# How to show linear progression of color mixes from primary, to secondary, to tertiary colors?

I am making a game, and in said game the goal is to mix colors to progress up the level of colors (primary color to secondary, secondary to tertiary) based on the standard RYB color scale seen below.

However, some colors mix and some colors don't (red and blue = purple, red and green = ??). So I want to devise a chart that can easily tell people what colors are allowed to mix and what colors they will produce in a linear fashion.

Here are the complete list that I want to show visually:

• red + blue = purple
• red + yellow = orange
• red + orange = red-orange
• red + purple = red-violet(purple)
• blue + red = purple
• blue + yellow = green
• blue + green = blue-green
• blue + purple = blue-violet(purple)
• yellow + red = orange
• yellow + blue = green
• yellow + green = yellow-green
• yellow + orange = yellow-orange

The reason I don't really like the graph depiction shown above is it doesn't really show what colors are allowed to mix, i.e. red and yellow mix across the triangle, why can't green and orange?(I suppose the lines kind of say this but they're quite confusing) and it doesn't easily depict the progression from primary to secondary to tertiary.

Is there a good way to show this?

P.S. I included duplicates in the list but they can be left out of the visualization if it makes more sense.

• What is the age level of the target audience of this game? Dec 29, 2016 at 16:31
• @NathanRabe It will be available to general app store users so really any age, but you shouldn't feel the need to make it "kid-like" or dumb it down for children if that's what you're asking. It just needs to be simple enough for the average person to understand fairly quickly (i.e. after shown said visual on a tutorial page). Dec 29, 2016 at 16:33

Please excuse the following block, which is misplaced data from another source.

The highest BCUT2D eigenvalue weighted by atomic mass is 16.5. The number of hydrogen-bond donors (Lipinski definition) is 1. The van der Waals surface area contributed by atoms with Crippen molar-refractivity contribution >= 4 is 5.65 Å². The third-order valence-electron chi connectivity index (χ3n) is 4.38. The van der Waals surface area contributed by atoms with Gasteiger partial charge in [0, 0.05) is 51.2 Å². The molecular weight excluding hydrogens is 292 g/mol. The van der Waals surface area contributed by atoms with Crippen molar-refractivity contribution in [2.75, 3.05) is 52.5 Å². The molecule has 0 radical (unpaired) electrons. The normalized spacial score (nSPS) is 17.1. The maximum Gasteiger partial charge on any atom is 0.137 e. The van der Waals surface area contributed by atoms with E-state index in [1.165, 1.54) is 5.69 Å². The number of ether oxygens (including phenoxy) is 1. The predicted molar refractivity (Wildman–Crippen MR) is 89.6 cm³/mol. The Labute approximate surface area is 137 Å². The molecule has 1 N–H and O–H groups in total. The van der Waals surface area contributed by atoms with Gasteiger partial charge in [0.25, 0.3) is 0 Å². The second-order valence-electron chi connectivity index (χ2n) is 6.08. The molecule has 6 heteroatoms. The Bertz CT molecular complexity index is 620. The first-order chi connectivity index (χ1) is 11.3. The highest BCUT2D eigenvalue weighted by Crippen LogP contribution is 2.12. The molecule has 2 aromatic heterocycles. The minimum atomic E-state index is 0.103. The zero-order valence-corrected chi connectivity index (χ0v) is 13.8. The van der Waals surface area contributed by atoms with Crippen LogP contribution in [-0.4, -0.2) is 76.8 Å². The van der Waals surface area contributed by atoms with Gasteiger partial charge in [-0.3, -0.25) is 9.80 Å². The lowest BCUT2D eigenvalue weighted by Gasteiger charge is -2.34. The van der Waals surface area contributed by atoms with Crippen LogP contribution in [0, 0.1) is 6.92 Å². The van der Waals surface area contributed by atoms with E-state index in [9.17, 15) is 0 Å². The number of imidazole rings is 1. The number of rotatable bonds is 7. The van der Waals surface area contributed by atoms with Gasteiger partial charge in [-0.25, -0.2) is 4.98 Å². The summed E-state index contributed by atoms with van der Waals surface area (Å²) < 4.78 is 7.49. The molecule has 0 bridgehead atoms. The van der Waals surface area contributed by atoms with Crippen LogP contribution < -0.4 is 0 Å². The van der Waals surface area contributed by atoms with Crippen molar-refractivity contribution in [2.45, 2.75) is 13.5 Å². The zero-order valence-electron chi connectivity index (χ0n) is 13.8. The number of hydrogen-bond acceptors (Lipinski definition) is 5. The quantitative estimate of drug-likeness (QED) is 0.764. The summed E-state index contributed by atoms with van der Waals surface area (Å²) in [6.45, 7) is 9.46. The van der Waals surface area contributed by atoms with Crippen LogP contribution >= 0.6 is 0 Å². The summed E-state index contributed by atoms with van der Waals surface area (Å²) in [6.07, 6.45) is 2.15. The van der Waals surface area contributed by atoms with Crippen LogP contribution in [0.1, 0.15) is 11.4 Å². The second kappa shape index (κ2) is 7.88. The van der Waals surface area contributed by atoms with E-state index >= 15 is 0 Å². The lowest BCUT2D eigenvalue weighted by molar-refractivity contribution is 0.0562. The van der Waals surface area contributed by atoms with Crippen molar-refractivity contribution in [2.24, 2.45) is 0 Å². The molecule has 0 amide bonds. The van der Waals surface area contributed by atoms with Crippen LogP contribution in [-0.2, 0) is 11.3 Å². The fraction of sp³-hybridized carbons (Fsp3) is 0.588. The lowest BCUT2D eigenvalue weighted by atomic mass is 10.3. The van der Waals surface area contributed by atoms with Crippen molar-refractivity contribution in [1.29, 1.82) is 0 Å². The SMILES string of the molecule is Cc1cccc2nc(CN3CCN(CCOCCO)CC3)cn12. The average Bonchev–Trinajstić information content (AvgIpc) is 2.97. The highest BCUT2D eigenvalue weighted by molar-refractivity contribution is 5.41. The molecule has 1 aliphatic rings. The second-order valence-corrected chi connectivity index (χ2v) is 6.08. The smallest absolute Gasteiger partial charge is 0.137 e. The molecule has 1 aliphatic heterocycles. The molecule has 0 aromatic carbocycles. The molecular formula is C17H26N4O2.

A chart may not be necessary.

Color mixing is fairly intuitive and it is likely the average game player will understand what is being asked of them. Even if they are fuzzy on the specific recipes for each named color, the possibility space is limited, so a little trial and error (along with showing the goal color) will easily allow the player to see if they are on the right track or erring a shade one way or the other.

What happens if the player tries to mix green and red? If the game prevents that combination from being selected, that reduces the need for a chart. (You don't have to tell them such mixing is prohibited if you do the prohibiting.) On the other hand, if an undesirable color like brown or black is produced, the player learns that that is an incorrect recipe and will avoid it in the future.

A suggested user test would be to give someone the task of creating chartreuse and supplying them with blue, green, yellow, and red. If lots of people go for the blue or red colors you can decide if the task/interface is too confusing or if consulting a chart is really required. But if everyone groks what is going on, and correctly mixes yellow and green, you can safely skip adding instructions.

Lego Dimensions is a recent example I can cite that has no instructions for color mixing and is aimed at all age ranges. You are expected to know that yellow + red = orange and in case you don't, there is plenty of room/time for trial and error. (Note that they only deal with primary and secondary colors, so admittedly some of the scope of your problem is lost.)